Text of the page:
USF School of Law Launches Centennial Celebration
September 21, 2012
The University of San Francisco School of Law began a yearlong celebration of its 100th anniversary this week with a centennial convocation featuring Robert F. Kennedy Jr.
Robert F. Kennedy Jr.
“Since the beginning of our nation’s history it has been attorneys that have been on the frontline of defining democracy and protecting our democratic institutions and the American people,” Kennedy said during his keynote address at St. Ignatius Church Sept. 19. “And this school in particular I think encourages its students to devote themselves, devote their lives, devote their careers and their education to something that is greater than themselves—that transcends their narrow self-interests.”
Kennedy, an environmental activist and professor of environmental law at Pace University, said that good environmental policy is good economic policy, pointing out the hidden environmental costs of illegal pollutants caused by companies focused on short-term profits over the wellbeing of society. He said that democracy is threatened by excessive corporate power. He expanded on his environmental law work during a morning question and answer session with law students in Kendrick Hall.
The USF School of Law opened its doors on the corner of Market and Seventh Streets in downtown San Francisco to 49 students on Sept. 18, 1912. Today, about 700 students attend classes taught by more than 30 full-time professors at the Koret Law Center. Social justice and diversity remain important aspects of the law school’s mission; students provided 22,000 hours of pro bono legal work through clinics that assist underserved communities in 2011–2012, and USF is ranked as the 10th most diverse law school in the nation.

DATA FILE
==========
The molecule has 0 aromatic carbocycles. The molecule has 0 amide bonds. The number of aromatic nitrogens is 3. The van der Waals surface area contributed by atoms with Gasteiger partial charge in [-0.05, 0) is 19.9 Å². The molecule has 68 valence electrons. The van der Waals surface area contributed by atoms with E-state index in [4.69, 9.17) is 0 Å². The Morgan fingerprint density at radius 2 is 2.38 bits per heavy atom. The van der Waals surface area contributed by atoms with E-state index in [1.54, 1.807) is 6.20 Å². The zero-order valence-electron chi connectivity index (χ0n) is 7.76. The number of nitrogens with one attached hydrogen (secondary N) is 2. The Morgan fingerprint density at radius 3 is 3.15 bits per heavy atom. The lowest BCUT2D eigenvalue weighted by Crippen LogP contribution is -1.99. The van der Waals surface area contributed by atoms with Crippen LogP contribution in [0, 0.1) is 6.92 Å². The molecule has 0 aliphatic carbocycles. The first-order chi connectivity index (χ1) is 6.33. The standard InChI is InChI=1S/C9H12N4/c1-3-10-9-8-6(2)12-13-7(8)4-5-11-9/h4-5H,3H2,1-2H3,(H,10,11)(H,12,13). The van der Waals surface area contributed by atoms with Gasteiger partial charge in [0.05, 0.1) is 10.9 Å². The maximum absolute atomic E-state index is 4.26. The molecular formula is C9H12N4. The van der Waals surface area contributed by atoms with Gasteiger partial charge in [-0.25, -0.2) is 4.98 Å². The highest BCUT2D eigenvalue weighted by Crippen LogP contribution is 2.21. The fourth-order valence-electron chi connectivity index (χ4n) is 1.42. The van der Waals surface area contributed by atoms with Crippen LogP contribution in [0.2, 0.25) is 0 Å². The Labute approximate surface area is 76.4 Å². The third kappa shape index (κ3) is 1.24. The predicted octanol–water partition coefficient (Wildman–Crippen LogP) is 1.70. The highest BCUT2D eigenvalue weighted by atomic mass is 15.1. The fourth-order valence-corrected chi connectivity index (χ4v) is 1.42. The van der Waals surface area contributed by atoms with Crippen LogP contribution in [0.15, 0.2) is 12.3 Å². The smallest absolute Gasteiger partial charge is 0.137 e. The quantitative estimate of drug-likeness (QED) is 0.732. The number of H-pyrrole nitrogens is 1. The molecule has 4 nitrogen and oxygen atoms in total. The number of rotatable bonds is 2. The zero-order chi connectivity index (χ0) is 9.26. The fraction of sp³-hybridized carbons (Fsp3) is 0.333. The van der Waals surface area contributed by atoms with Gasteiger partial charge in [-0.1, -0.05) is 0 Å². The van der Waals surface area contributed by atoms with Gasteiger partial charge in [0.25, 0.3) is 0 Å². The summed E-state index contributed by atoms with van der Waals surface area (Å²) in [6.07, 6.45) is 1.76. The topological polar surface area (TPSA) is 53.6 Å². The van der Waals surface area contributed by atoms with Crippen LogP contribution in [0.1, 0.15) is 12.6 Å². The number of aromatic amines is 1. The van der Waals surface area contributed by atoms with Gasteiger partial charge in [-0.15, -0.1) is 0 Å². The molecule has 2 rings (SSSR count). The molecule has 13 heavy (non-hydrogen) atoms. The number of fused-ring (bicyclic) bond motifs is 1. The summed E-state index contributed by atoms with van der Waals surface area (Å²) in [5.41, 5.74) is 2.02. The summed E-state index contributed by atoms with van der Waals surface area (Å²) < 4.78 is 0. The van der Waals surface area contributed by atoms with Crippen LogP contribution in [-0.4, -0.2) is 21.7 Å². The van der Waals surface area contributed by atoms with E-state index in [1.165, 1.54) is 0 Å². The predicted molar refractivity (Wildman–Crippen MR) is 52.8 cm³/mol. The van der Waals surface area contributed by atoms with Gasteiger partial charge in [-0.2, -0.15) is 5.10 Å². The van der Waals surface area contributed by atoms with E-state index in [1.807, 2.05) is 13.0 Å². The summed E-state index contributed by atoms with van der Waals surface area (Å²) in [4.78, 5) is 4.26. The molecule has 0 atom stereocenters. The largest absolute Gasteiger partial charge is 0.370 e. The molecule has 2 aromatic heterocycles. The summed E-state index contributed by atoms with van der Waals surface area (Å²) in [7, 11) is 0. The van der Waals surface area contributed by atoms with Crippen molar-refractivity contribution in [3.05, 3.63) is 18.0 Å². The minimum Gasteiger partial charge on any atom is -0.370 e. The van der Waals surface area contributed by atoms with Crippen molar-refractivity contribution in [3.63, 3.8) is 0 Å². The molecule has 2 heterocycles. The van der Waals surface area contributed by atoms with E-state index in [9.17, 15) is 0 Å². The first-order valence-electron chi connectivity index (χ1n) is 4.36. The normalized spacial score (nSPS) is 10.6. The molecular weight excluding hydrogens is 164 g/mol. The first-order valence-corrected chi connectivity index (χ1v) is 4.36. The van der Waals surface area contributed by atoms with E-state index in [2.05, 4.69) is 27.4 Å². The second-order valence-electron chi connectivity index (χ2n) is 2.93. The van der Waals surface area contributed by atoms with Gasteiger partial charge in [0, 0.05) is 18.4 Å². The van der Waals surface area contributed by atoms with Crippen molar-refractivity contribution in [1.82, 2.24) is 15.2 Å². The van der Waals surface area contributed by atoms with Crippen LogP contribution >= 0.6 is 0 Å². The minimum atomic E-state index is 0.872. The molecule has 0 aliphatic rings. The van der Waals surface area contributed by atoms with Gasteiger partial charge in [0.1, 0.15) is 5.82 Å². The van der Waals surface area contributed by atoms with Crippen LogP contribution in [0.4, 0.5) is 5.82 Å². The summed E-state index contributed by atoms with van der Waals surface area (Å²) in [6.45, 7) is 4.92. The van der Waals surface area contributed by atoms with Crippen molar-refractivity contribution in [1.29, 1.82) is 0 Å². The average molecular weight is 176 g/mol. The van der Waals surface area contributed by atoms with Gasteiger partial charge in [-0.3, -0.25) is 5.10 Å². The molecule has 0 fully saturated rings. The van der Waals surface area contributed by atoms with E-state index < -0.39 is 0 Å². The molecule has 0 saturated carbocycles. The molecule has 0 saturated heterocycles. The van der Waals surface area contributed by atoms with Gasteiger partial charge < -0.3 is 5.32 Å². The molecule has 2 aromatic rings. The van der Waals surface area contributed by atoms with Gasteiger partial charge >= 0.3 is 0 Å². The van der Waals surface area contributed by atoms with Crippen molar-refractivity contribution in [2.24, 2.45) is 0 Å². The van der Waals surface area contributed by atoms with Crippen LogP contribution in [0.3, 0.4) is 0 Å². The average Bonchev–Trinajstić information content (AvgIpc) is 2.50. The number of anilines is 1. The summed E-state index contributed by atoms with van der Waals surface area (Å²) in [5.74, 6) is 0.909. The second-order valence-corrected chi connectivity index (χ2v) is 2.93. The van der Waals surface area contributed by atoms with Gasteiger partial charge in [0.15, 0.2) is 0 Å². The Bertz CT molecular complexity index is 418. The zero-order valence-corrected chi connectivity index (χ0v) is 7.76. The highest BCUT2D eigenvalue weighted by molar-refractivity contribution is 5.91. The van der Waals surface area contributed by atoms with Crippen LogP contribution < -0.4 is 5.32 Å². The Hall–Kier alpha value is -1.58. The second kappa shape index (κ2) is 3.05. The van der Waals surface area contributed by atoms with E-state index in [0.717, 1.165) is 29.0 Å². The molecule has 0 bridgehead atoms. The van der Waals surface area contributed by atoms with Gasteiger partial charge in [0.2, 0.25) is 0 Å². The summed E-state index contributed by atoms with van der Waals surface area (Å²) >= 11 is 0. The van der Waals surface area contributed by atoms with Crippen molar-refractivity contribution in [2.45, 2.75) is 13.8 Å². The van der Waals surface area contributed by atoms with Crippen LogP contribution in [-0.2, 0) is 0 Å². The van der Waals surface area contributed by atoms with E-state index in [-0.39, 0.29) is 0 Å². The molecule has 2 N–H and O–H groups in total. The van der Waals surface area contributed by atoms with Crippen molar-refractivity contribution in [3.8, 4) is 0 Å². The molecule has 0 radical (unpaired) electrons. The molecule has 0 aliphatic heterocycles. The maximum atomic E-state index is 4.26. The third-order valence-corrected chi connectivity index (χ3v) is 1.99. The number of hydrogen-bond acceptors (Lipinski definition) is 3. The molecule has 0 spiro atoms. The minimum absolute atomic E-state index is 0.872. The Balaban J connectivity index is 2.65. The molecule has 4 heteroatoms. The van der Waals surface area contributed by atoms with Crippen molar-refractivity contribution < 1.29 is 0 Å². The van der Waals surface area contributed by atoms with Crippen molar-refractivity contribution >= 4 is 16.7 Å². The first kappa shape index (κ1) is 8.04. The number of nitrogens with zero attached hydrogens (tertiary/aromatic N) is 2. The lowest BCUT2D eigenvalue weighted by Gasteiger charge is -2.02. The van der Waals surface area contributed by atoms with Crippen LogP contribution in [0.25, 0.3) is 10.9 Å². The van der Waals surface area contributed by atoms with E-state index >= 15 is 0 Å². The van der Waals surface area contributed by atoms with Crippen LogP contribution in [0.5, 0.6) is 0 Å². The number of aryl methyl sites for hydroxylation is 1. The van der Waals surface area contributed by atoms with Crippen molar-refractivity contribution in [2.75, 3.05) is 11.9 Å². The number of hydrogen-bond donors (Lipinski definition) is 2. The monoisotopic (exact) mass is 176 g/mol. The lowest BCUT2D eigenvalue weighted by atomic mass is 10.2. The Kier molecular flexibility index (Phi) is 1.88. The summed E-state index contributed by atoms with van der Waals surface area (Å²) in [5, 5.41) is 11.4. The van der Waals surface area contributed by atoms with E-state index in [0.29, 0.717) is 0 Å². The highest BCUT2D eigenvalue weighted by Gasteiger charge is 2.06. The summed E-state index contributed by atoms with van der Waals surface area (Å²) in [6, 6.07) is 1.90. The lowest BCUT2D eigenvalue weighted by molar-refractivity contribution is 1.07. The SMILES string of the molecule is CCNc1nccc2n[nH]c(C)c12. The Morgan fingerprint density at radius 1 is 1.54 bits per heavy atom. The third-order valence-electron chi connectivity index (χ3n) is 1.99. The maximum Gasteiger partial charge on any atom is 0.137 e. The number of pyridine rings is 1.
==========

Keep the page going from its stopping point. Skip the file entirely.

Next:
“The centennial provides a unique opportunity for all of us to recommit ourselves to a struggle for justice that has been a signature statement of the law school since its founding—the struggle to bring about a fair and equitable society that is marked by respect for diversity of thought and culture, and fought by hardworking, compassionate lawyers in service to others,” said Dean Jeffrey S. Brand, who noted that the law school’s 1962 semi-centennial celebration included a telephone address by then-Attorney General Robert F. Kennedy. Kennedy was unable to attend in person because he was mobilizing troops to enforce Brown v. Board of Education in Mississippi.
USF President Stephen A. Privett, S.J. also spoke at the convocation on the law school’s role in promoting justice.
“It is no accident that a law school established to ensure opportunity is today numbered among the most diverse law schools in the nation,” he said. “It is no accident that a law school founded on the principle of law as an instrument of justice has students and faculty combating human trafficking and child labor in Cambodia and India; developing policies for homeless persons in Argentina; promoting legal education, human rights, and rule of law projects in Indonesia, East Timor, Cambodia, and Vietnam; and advocating against the death penalty in Mississippi.”
The USF School of Law is sponsoring a number of events this academic year to celebrate the centennial, including a September presentation by Clarence B. Jones, former speechwriter, attorney, and advisor to the late Marin Luther King Jr.; the Public Interest Law Foundation Annual Auction and Award Ceremony, honoring renowned attorney David Boies in November; and the Feb. 7 Centennial Gala Dinner at San Francisco City Hall.
For information on centennial events, visit www.usfca.edu/law/about/centennial/events.